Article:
RIP, Jerry Pournelle

I just read that Jerry Pournelle, one of my favorite sci-fi authors, passed away. Unlike many of his compatriots, he wasn’t an engineer or scientist. Instead, his background was in political science and psychology, coupled to a deep knowledge of history. If his libertarianism got the better of him in his old age he remained a great storyteller.

While he will probably be known for the books he co-authored with Larry Niven — among them Inferno, about a sci-fi author dealing with coming back to life in Dante’s Hell, The Mote in God’s Eye, about first contact with aliens, and Footfall, about an alien invasion of Earth — I’ll always remember him for the stories set in a world which could’ve evolved out of the 1970s.

It was one where the US and the USSR came to realize the only thing they feared more than either of them beating the other was some third power rising up to replace them. Thus was born the CoDominium, a world empire maintained by two nations who hated and feared each other. 

It eventually failed, as all human institutions fail. But in preserving an uneasy peace it bought time for a number of interstellar colonies to be founded, so that when resurgent nationalism in the US and the USSR brought about a long-delayed global thermonuclear holocaust, the species had a shot at surviving.

The price of maintaining that peace was high. From a dialog between a young Marine who’s just seen part of that price tag and his more experienced superior:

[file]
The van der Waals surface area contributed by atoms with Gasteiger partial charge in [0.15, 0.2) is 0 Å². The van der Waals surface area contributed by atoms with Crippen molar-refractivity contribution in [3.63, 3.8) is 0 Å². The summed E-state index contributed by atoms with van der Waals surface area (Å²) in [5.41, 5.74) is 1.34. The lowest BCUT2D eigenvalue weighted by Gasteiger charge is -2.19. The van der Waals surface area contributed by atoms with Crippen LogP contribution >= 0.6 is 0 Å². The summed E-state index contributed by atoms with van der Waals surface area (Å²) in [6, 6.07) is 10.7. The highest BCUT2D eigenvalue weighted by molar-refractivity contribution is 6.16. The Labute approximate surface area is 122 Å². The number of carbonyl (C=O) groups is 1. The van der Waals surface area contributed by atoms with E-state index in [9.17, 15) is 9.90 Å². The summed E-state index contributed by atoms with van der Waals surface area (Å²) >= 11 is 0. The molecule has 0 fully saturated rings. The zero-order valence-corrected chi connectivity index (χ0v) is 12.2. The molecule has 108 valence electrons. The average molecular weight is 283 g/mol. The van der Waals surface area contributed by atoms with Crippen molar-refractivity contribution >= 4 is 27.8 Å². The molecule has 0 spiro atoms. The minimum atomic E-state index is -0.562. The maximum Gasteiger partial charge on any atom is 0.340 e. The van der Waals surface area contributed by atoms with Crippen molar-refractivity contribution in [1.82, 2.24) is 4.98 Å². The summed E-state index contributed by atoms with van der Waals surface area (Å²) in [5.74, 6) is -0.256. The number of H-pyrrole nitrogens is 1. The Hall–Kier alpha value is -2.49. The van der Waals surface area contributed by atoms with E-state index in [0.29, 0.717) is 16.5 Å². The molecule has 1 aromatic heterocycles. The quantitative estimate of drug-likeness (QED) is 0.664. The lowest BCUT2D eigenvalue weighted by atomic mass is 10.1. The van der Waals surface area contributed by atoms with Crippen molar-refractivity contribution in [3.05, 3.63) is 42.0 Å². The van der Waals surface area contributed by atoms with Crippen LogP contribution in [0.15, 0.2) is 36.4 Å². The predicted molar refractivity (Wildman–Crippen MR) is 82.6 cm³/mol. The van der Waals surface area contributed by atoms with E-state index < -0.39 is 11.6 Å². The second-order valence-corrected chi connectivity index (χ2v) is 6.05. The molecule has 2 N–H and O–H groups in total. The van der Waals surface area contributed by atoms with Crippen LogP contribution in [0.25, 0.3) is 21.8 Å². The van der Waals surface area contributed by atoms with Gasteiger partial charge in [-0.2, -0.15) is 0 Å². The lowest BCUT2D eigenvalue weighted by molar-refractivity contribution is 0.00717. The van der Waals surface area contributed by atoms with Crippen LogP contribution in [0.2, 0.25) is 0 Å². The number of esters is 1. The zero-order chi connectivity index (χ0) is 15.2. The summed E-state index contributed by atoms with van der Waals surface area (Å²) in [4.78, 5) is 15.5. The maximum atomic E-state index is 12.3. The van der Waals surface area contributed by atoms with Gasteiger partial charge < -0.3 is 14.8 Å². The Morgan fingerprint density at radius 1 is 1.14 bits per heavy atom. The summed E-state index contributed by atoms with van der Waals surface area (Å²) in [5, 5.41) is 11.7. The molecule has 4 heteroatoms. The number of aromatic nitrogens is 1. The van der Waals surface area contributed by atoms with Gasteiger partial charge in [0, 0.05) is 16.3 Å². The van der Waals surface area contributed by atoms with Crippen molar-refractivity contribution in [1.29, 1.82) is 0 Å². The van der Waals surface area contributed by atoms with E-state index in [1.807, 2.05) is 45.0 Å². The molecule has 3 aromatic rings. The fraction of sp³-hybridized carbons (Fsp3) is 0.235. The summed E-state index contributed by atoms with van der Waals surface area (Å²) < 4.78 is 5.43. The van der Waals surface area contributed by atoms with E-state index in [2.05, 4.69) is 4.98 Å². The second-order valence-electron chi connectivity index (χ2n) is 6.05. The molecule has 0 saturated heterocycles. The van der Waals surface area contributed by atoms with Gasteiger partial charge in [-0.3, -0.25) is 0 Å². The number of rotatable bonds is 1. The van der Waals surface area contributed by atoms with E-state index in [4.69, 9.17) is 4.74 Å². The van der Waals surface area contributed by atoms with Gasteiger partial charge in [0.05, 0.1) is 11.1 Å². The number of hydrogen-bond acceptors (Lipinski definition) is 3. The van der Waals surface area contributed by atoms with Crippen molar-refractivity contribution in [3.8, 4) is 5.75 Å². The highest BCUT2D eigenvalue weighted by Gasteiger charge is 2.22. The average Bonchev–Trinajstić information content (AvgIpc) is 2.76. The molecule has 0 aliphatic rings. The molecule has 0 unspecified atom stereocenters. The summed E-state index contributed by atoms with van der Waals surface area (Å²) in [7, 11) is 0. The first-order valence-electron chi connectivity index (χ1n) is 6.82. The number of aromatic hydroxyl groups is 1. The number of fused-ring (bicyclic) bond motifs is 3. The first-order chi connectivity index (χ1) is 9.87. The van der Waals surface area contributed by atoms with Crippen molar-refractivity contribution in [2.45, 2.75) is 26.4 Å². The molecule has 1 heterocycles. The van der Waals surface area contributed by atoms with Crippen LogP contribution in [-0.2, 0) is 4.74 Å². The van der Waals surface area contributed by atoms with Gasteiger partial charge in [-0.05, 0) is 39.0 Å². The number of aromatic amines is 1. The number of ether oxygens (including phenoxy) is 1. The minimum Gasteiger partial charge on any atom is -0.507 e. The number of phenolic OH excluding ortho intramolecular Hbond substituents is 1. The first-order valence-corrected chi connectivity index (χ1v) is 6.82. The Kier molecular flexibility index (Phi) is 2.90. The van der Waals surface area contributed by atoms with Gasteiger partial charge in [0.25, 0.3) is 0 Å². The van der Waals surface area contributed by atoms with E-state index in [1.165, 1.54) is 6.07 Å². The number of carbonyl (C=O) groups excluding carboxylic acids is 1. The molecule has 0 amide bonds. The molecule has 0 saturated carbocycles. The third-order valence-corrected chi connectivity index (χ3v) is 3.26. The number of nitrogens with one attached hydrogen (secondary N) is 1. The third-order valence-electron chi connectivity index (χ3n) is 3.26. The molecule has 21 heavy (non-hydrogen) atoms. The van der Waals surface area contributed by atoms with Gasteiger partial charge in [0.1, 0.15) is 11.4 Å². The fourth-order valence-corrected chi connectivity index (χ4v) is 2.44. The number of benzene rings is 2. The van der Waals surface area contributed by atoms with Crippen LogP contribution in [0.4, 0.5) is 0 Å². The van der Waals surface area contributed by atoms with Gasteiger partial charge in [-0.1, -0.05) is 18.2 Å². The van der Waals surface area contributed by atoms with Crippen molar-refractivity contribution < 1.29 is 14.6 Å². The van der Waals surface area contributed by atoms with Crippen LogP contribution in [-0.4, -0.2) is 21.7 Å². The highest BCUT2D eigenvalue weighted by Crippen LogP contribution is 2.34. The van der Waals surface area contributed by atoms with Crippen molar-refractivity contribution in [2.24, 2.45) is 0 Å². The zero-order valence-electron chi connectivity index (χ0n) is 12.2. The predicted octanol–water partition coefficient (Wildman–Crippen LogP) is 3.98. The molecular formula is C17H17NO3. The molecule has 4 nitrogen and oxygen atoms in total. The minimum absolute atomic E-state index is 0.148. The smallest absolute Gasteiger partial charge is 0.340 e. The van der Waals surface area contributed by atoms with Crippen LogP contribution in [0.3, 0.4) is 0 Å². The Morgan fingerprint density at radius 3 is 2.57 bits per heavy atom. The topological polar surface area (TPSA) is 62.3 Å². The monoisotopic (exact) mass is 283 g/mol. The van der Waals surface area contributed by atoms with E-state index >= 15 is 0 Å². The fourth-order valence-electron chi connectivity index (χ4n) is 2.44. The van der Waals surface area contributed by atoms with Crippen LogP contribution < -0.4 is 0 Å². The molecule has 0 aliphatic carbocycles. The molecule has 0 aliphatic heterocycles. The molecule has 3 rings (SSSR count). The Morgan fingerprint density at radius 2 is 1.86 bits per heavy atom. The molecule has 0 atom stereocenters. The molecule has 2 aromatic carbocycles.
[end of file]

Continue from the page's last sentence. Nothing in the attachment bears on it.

“You asked what good we do. We buy time. Back on Earth they’re ready to start a war that won’t end until billions are dead. The Fleet’s the only thing preventing that. The only thing, Hal. Be as cynical about the CoDominium as you like. Be contemptuous of Grand Senator Bronson and his friends — yes, and most of his enemies, too, damn it. But remember that the Fleet keeps the peace, and as long as we do, Earth still lives. If the price of that is getting our hands dirty out here on the frontiers, then it’s a price we have to pay. And while we’re paying it, just once in a while we do something right. I think we did that here.”

Even if you strip out the admittedly romantic view of the military present in that speech, I think something important remains: sometimes the best you can do is just hold on, and take whatever minor victories come your way. Because if you hold on, there will be a tomorrow. And who knows? Maybe it’ll be better.



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